Banish Blues with Laughter Yoga

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Laughter Yoga sessions are an increasingly common sight around neighbourhood parks and apartment complexes across India. We spoke to some its practitioners to find out how it can help seniors. 

1950SENIOR

Seniors laugh away to the record books in Mumbai’s Dada Dadi Park Pic courtesy: Ramgopal Cancherla

Can laughing help you stay healthy? Can forced laughter enhance your mood, clear up your respiratory system and strengthen your lungs?

Professor P Sadashiva, President, Karnataka Laughter Yoga International, certainly seems to think so. In the several years that he has been practising Laughter Yoga, Prof. Sadashiva says that he has seen an improvement in his blood pressure and feels something is missing from his day if he hasn’t had his daily dose of laughter. Like the professor, Mumbai’s Ramgopal Cancherla, 66, feels that Laughter Yoga has given him several personal benefits. A lifelong career in sales meant that Mr Cancherla often had to travel on two-wheelers, which took a toll on his back. “I was constantly on Combiflam (a pain reliever) and can say with guarantee that ever since I started practising Laughter Yoga, my usage of pain relievers have gone down,” he says. Mr. Cancherla is a longtime member of the MRRWA Laughter Club, Andheri East, Mumbai and credits Laughter Yoga for the positivity it brought to his life while dealing with complicated office situations when he was close to retirement. “It kept me cheerful and happy and did not allow things (his company was going through a merger) to disturb me much.

Pic courtesy: Nauravainenanu , Wikimedia Commons

Pic courtesy: Nauravainenanu , Wikimedia Commons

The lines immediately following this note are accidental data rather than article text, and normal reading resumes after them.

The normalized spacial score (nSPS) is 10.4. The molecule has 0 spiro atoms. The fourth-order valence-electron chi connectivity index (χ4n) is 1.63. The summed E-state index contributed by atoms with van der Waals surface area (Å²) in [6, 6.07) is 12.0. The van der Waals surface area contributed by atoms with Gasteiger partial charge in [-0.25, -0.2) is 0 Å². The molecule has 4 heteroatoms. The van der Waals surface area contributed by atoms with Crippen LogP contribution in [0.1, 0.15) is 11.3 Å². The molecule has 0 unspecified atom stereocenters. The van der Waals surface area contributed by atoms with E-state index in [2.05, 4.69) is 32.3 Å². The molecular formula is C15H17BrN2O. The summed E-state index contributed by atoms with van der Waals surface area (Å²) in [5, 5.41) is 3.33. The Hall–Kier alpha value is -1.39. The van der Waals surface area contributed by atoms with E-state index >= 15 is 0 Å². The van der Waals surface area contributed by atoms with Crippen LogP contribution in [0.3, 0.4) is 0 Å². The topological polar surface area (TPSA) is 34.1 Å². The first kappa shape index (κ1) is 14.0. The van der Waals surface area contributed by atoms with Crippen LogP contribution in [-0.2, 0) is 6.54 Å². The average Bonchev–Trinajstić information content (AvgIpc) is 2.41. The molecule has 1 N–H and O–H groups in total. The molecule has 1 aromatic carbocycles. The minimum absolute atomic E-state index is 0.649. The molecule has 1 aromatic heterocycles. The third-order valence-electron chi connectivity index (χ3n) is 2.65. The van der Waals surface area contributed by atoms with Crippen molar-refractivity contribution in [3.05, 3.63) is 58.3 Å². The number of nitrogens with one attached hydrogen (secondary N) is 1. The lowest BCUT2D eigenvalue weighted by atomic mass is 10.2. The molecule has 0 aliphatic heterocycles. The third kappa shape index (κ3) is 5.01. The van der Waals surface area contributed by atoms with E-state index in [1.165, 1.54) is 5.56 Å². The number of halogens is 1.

Laughter Yoga benefits
Founded by Mumbai physician Dr. Madan Kataria in 1995, Laughter Yoga has been described as a complete workout for wellbeing and usually combines Pranayama techniques (breathing exercises) along with guided laughter techniques. The logic, as Mr Cancherla, a Laughter Yoga teacher trained by Dr Kataria, explains, is that the body cannot differentiate between fake and real laughter and therefore one gets the same physical and psychological benefits from it.

Various educational and medical institutions, including hospitals like Kidwai Hospital and NIMHANS in Bangalore have used it to benefit their patients.
According to research published in the New England Journal of medicine, laughter releases Endorphins and Enkephalins, which are natural opiates and pain suppressing agents. Laughter can also release muscle tension, soothe the nervous system and control pain. Forced laughter in a rhythmic manner brings pressure on the lungs, which throw out all residual carbon oxide and fills up the body with good oxygen, resulting in better lung expansion and contraction. Mr Cancherla in fact says that 80 per cent of people in laughter yoga clubs do not suffer from backache and arthritis.
In a study conducted in Japan, researchers found that laughter can be beneficial for people with diabetes as it can help in lowering blood sugar levels. Prof. Sadashiva, who cites his own example and that of others he knows, believes that Laughter Yoga can help control your asthma, blood pressure and even migraine. He adds that for each and every kind of laughter, there is a purpose. “Some can help your heart, some can benefit eyes,” he claims.

The People’s Exercise
What started with merely a handful people in 1995, has now grown to a movement with over 6000 laughter clubs in 60 countries. Bangalore itself has 220 laughter clubs. Whether

Mr Cancherla laughs away the blues

Mr Cancherla laughs away the blues Pic courtesy: Ramgopal Cancherla